OPINION: Crazy Rich Asians Breathes Life Into The Seemingly Dead Rom-Com Genre
Romantic comedies, otherwise known as "rom-coms", have had a rough patch these last few years. Flashback to the early 2000s and late 90s where dozens of rom-coms came out every year made by the top movie studios. After awhile, the genre became oversaturated with similar stories of the muscular white dude falling in love with the quirky white chick that get married at the end. Barely any diversity was shown for characters or story. Genres need to innovate to stay alive and the people behind 90s/early-00s rom-coms learned this the hard way. Now barely any rom-coms are releasing in theaters and Netflix has become pretty much the sole producer of the genre. It's a grim time for lovers of the genre, but once in a while the future looks bright.
Last year's The Big Sick gave rom-com fans something something to love with its different story that explored biracial relationships and hospitalization. After that, it seemed that we'd finally start getting more different and worthy romantic comedies, but yet again there was a period of nothingness. That is until this past weekend when Crazy Rich Asians took critics and movie-goers by storm.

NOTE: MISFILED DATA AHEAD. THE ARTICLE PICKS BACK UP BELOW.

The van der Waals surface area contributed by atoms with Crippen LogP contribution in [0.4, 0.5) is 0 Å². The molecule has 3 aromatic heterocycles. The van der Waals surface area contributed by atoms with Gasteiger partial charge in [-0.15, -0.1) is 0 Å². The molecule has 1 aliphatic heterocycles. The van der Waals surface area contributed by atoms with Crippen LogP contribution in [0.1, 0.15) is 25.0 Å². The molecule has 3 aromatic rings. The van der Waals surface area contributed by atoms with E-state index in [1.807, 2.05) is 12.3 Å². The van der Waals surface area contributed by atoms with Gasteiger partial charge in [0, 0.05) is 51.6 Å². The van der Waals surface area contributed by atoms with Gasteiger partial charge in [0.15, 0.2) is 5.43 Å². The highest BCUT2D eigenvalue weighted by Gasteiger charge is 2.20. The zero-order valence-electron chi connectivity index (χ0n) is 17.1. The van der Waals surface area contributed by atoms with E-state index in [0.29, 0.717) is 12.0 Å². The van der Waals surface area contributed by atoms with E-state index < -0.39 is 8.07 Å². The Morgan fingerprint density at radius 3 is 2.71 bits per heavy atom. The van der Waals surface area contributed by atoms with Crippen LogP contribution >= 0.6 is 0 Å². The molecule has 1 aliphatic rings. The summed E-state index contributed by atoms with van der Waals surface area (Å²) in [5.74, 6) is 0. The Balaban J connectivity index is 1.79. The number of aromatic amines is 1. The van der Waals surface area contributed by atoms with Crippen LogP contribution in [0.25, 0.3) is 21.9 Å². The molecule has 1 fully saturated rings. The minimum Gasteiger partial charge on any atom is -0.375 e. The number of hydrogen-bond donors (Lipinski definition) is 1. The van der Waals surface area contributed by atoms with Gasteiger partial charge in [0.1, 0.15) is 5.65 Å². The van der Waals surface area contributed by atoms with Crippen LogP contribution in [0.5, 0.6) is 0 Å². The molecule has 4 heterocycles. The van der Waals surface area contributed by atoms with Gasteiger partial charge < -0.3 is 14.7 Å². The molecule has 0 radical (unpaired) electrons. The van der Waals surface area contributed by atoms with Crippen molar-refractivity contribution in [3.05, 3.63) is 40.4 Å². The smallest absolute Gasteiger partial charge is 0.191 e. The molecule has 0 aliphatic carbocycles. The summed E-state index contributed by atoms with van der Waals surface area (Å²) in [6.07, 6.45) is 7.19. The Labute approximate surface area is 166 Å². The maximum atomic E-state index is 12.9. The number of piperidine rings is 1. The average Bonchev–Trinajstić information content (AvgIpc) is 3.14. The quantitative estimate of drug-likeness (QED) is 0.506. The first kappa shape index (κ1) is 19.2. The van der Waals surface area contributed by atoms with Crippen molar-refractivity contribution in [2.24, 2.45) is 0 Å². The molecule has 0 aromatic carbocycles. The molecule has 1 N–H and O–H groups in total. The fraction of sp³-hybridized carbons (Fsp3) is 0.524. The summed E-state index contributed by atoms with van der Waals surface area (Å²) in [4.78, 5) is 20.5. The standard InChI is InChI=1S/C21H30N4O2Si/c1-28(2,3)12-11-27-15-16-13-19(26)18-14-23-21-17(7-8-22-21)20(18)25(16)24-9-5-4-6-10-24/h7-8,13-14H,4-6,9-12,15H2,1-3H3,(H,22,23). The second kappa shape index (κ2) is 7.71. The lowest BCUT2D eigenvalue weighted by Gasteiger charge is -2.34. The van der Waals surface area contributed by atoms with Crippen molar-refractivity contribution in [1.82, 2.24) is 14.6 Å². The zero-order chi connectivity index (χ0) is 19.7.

The film over-performed grossing $34 million on its five day opening weekend that was tracking for a significantly less $25-26 million. This marks the best opening for a rom-com in three years and the best opening for a comedy all year. Boasting a 93% on Rotten Tomatoes and earning number one at the weekend box office has cemented Crazy Rich Asians as a critical and financial hit. It seems that the film is only going up with good word of mouth and future release in foreign markets.
Like its successful rom-com brother The Big Sick, both films told love stories from a cinematically ignored point-of-view. There hasn't been an all-Asian cast in a movie for 25 years (1993's The Joy Luck Club). Crazy Rich Asians marks a milestone for Asian representation in film and thus has brought in increased amounts of Asian audiences with Asian-Americans making up 38% of the opening weekend audience.
Crazy Rich Asians brought something fresh to romantic comedies with the fight for romance over socioeconomic differences and the breaking Asian stereotypes in film. Rom-coms need to have different themes and perspectives to stay interesting. There is nothing more universal than love, but when different groups don't see themselves represented in media, it doesn't feel so universal. The Big Sick, Black Panther, and Crazy Rich Asians all show that groups want to see themselves reflected on the big screen. Crazy Rich Asians is a major step for Asian diversity in film and a great example for the new age of romantic comedies.